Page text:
The novel, The Count of Monte Christo, provides much insight into the psychological makeup of not only the characters within the novel, but also of its author Alexandre Dumas. Indeed, in light of how The Count of Monte Christo addresses the interplay between justice, revenge, jealousy, greed, power and transformation, it reflects many of events in Dumas’ life and that of his father, Thomas-Alexandre Dumas, who was the biracial progeny of a French aristocrat and a Haitian slave of African descent. Thomas-Alexandre’s career in the French military appeared bright until he became ensnared in plot against Napoleon, under whom he served in Egypt. Being identified as a saboteur resulted in Thomas-Alexandre being imprisoned for twenty months after which he ended up in Villers-Cotterets, a village near Paris where he was partially paralyzed, partially deaf, and penniless. His plight left a significant impact on Alexandre, who was only four when Thomas-Alexandre died. Alexandre believed that his father had been treated unjustly, and as a result, Alexandre and his mother were socially and financially disadvantaged.
At age fifteen, he found work as a clerk for a public notary. He also befriended a nobleman by the name of Adolphe de Leuven who introduced Alexandre to the Parisian theatre which immediately captivated the teen. He became determined to become a famous Parisian playwright. To that end, he honed his skills at playing pool and won enough money to move to Paris. The move to such a cosmopolitan world capital made Dumas realize how little formal education he had, and he began to remedy this by reading as much as he could and taking classes in chemistry, biology, and physics at a local hospital. In the midst of these activities and working as an office clerk, he began writing short comedies and ultimately began writing dramatic plays. His fortunes ebbed and flowed as a playwright. However, they took a decidedly upward turn when he began collaborating with Auguste Maquet. Maquet had written a number of historical romance novels and had a general plot for another book, but did not have Dumas’ storytelling skills to produce the kind of novel that he wanted.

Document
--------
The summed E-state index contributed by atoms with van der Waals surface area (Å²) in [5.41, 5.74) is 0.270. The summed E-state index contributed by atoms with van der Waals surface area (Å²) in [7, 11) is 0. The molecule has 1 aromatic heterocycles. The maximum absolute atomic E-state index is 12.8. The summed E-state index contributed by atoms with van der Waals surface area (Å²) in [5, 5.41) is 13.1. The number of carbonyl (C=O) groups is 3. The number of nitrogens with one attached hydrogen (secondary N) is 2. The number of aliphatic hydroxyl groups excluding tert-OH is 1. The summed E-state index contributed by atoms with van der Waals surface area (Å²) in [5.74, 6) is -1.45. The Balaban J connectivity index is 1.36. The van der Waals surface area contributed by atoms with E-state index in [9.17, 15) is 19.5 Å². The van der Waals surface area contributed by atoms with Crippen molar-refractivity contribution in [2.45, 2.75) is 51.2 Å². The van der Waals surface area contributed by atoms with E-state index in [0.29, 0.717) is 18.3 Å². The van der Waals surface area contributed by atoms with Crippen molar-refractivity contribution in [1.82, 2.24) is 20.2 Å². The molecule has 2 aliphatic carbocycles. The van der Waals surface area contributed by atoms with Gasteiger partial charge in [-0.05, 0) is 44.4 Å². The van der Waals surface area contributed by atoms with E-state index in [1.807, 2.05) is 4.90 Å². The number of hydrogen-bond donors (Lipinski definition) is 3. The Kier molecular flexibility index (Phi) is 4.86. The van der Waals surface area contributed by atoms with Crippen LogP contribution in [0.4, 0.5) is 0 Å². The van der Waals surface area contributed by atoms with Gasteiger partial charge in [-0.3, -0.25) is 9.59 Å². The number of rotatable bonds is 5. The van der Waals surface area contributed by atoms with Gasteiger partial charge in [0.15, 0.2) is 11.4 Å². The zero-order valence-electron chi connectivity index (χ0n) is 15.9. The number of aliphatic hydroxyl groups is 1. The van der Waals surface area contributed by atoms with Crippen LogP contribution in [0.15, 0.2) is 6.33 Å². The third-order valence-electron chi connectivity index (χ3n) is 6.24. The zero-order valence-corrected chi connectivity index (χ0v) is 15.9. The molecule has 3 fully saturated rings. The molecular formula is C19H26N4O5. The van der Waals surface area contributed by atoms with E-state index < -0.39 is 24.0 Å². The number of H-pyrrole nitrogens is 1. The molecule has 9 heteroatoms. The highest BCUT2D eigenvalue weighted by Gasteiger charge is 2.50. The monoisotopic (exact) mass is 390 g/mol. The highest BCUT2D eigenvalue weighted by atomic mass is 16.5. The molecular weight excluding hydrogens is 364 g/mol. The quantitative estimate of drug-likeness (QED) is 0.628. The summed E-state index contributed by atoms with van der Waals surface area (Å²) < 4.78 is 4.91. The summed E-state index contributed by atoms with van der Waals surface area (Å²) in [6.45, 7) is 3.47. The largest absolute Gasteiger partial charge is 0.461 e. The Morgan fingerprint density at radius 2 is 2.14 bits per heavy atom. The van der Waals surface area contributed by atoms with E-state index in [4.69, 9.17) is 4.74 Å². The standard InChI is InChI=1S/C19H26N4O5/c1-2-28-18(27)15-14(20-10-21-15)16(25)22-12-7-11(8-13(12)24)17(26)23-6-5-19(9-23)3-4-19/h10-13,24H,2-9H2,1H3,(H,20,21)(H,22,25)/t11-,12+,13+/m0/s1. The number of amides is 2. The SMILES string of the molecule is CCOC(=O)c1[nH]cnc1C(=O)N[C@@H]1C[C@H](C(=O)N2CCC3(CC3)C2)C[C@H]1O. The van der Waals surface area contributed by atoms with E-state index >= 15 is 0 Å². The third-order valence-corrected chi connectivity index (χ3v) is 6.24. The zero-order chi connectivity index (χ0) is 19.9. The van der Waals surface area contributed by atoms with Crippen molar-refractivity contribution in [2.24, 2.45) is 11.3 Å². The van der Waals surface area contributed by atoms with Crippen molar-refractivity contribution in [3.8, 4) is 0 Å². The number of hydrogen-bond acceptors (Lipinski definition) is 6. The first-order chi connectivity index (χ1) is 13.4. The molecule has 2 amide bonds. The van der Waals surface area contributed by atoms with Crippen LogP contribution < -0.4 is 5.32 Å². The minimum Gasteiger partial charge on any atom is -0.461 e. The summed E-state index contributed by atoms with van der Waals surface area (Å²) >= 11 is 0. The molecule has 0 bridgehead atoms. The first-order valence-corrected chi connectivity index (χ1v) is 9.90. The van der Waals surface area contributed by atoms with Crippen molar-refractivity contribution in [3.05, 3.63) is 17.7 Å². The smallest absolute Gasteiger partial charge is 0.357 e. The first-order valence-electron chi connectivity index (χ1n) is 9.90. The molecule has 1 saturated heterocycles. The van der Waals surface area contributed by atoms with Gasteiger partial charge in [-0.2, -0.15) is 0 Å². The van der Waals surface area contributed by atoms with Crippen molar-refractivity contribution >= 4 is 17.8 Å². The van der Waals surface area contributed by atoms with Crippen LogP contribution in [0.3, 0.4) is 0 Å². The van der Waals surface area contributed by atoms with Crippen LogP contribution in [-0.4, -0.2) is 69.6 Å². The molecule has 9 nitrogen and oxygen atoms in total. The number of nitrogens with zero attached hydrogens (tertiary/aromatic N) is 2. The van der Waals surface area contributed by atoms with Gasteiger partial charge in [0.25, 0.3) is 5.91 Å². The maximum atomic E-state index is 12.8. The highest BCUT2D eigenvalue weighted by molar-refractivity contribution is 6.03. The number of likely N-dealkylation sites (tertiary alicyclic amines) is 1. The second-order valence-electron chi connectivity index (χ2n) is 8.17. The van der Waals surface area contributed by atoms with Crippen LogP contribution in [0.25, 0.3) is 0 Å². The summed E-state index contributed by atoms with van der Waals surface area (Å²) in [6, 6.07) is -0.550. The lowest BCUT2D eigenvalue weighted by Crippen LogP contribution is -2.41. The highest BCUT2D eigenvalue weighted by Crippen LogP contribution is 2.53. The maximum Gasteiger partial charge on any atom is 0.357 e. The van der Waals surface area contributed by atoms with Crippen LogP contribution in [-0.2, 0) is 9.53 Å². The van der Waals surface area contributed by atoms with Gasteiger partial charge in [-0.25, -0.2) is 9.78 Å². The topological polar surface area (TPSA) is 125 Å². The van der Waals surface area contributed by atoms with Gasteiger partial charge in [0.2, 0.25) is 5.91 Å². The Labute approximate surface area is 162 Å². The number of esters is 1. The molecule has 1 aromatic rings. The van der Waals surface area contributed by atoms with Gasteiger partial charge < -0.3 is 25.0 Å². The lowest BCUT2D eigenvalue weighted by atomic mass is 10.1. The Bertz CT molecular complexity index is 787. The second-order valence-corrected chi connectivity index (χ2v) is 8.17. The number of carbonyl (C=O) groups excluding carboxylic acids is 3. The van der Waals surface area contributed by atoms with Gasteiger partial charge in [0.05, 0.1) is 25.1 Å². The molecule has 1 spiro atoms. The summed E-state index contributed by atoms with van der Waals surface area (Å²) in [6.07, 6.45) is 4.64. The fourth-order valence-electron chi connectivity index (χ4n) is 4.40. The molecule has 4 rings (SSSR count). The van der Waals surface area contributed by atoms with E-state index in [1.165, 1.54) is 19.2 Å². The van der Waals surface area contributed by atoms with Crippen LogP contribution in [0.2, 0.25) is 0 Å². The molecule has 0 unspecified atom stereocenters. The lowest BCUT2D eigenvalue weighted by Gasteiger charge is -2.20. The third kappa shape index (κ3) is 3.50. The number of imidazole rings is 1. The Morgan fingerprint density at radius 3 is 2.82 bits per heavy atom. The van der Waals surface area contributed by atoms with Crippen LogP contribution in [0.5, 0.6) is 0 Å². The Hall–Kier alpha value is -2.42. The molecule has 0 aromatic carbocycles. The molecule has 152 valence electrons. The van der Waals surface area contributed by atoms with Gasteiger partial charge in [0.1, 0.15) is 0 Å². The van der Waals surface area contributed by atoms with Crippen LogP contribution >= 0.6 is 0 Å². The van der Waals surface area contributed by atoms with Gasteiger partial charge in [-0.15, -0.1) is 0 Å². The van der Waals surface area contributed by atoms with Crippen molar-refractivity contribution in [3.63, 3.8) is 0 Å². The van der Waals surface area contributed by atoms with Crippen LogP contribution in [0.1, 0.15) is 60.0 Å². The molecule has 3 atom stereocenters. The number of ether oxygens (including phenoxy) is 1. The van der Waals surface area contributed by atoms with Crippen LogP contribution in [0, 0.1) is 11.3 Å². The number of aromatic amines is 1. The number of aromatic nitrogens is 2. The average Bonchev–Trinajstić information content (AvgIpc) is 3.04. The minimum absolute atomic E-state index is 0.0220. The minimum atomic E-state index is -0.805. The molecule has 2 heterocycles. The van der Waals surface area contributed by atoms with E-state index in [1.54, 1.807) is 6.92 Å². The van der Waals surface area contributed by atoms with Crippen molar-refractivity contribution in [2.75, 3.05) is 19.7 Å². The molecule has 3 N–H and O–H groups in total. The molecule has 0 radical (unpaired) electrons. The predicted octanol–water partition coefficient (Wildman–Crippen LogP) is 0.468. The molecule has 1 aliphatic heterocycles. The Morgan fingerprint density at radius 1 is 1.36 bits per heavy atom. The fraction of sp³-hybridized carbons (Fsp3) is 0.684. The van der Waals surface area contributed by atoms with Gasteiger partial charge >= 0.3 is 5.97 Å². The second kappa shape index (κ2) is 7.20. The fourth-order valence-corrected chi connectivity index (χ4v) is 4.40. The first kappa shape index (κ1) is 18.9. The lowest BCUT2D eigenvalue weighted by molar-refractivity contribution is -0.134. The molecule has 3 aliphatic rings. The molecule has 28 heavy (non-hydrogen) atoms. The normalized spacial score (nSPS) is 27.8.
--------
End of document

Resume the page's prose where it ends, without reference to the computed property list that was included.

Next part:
Working together, they produced “The Three Musketeers”. They continued their winning format with “The Count of Monte Cristo” which was serialized in the Journal des Debats. While Maquet did receive a portion of the revenues from his and Dumas’ collaboration, Dumas became extremely wealthy and one of France’s most famous writers. He proved to be a larger-than-life character, with enormous appetites for women, fine wines and foods, travel, and the other accoutrements of decadent living. He spent money as quickly as he earned it, leaving him in constant precarious financial straits. Also, despite his commercial success, he had many detractors, including those who simply disliked him because he was a person of color (Phillips, Mike).
In many respects, he channeled much of his and...